Thought and Ideas
Are you for Uganda and its people or for self, money and the demon?
Posted Sunday, October 27 2013 at 01:00
Within days, Uganda has lost four of its finest and most hardworking sons who will forever be irreplaceable. These are Chango Macho, Bernard Onyango, Ambassadors George Abola and Eddie K. Wapenyi. I will write on two of them.
Bernard Onyango is the former amiable and most effective Academic Registrar of Makerere University. As a young legal draftsman of the then Makerere University Act, I briefly served under his able leadership when I was assistant registrar, legal affairs. We both drafted the former Makerere University Act. Later as a young University law don, I greatly benefited from his counsel.
Bernard’s industrious and tireless input in the famed East African University was immence and unpassed. His family now headed by my good academic and intellectual friend, Prof Joe Oloka Onyango and all of us who knew and worked with him will sadly miss him.
Chango Macho w’Obanda has been profiled by one writer as one of the most memorable figures in the political and social fabric of Uganda. Whatever struggle he was involved in, it was never for his stomach unlike many educated Africans of today. Chango Macho, like President Museveni, was initially depicted as a communist.
Later in their lives the image of communism disappeared and they both distinguished themselves as liberators and nationalists. They subsequently differed in their political deeds and social behaviour and many people became disillusioned with those of the former while still masmerised by those of the latter.
For both mzees Onyango and Chango Macho, let Uganda mourn and shed tears in memory of true patriotic sons. May Providence receive and keep them in blissful peace.
The two fallen heroes of the Pearl of Africa, worked and lived knowing that it was all for their country and people. Their work and history should remind us about what we ourselves have done or are doing and for whose benefit.
Before his death, President John Kennedy of the US promised the universal patriotic saying : “Ask not what your country is doing for you, ask what you can do for your country”.
Several years ago, I gave a series of lectures to law students in Uganda Law Schools and faculties. In the oldest of these, I asked the law students in the audience whether they regarded service to the community or the acquisition of wealth and money as their main objective. The majority of them put money first as the motive for studying Law.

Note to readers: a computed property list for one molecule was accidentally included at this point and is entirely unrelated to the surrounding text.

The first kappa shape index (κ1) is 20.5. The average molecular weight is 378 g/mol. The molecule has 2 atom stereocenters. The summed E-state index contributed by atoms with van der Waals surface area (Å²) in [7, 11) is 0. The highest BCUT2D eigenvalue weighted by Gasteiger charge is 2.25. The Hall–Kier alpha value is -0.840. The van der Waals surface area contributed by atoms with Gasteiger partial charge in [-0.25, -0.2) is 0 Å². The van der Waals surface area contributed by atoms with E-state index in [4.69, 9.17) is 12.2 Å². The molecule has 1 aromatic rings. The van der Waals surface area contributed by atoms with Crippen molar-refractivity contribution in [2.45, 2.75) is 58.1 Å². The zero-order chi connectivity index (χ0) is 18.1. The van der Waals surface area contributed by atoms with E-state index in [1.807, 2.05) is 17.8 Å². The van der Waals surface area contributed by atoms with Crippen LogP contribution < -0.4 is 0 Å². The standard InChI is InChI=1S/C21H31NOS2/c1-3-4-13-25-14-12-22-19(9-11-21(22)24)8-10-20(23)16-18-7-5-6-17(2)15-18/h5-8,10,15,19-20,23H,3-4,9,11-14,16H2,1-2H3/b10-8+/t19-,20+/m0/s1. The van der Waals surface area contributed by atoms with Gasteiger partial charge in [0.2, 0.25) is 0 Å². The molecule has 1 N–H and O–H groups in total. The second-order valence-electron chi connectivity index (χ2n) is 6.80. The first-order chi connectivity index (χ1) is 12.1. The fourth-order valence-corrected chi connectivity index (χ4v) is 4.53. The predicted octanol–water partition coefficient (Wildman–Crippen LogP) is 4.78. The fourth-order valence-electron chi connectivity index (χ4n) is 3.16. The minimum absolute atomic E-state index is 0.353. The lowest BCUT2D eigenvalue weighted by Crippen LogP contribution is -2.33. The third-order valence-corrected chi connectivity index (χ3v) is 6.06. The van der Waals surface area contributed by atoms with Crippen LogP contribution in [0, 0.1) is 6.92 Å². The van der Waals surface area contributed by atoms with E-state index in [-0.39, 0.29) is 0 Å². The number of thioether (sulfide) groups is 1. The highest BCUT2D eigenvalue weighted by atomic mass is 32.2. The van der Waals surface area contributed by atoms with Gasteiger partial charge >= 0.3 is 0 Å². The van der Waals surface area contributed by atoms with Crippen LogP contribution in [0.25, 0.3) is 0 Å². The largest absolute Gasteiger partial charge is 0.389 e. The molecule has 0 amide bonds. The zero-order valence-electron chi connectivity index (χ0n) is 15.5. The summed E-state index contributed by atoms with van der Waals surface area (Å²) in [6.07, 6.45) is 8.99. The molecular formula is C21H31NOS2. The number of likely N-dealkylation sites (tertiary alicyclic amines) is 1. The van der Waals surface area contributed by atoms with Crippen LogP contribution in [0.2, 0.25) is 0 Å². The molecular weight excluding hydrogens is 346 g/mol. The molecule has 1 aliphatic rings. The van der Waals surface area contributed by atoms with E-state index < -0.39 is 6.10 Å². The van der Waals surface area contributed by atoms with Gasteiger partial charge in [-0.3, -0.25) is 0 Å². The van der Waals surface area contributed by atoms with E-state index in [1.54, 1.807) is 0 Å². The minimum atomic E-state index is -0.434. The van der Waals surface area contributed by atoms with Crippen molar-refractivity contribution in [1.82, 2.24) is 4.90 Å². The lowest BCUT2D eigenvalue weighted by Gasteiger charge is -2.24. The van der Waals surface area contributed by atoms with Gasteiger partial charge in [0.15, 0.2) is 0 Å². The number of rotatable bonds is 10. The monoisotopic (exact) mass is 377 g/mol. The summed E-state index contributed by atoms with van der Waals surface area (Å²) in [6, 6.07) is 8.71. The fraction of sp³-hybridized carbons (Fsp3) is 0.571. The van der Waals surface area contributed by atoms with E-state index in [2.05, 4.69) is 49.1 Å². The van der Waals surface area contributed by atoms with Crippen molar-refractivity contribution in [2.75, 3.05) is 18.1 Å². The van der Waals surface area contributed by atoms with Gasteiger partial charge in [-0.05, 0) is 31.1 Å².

I put the same question to the students at both Christian-founded universities, at Mukono and Nkozi and to my great surprise and pleasure, the greatest number of responses preferred service to any other reason for their struggle to obtain academic and professional qualifications.
Later, I received the answer for this preference of the students’ preference of service to the community. At both Nkozi and Mukono Christian universities, courses in Ethics and Integrity were components of compulsory reading and study.
In many professions such as law, medicine and building construction, professionalism and service have been sacrificed at the alters of money, status, positions and self-aggrandisement.
Lawyers will refuse to represent a poor litigant who has an invincible cause and insurmountable changes of success but little or no money, and gladly and without hesitation accept the brief of a wealthy litigant who has no or poor chances of success, on the basis of that abundant capability to pay the professional fees handsomely regardless of the results of the impending litigation.
Lawyers’ clients who tend to be those capable of paying whatever amounts the not so honest lawyers demand are deceived by the apparent impressive but false representations displayed by their lawyers. Such representations are often quite impressive and clients are deceived in believing in the competence and professionalism displayed by poorly trained or unqualified cadres masquerading as the most sought after and qualified professionals.
If anyone is in doubt about this public display of falsehoods, one needs to read the qualifications, background and experience of the respective lawyers who recently represented both the petitioners and respondents in the case of the four members of Parliament expelled by the party, the NRM party.
Almost every Ugandan has met these false professionals, technicians and practitioners each or a group of them, claiming to be qualified and the best in the business when they are unqualified, greedy and bent on deceiving the innocent and, in the process depriving them of property, money and goods.
Prof Kanyeihamba is a retired
Supreme Court judge. firstname.lastname@example.org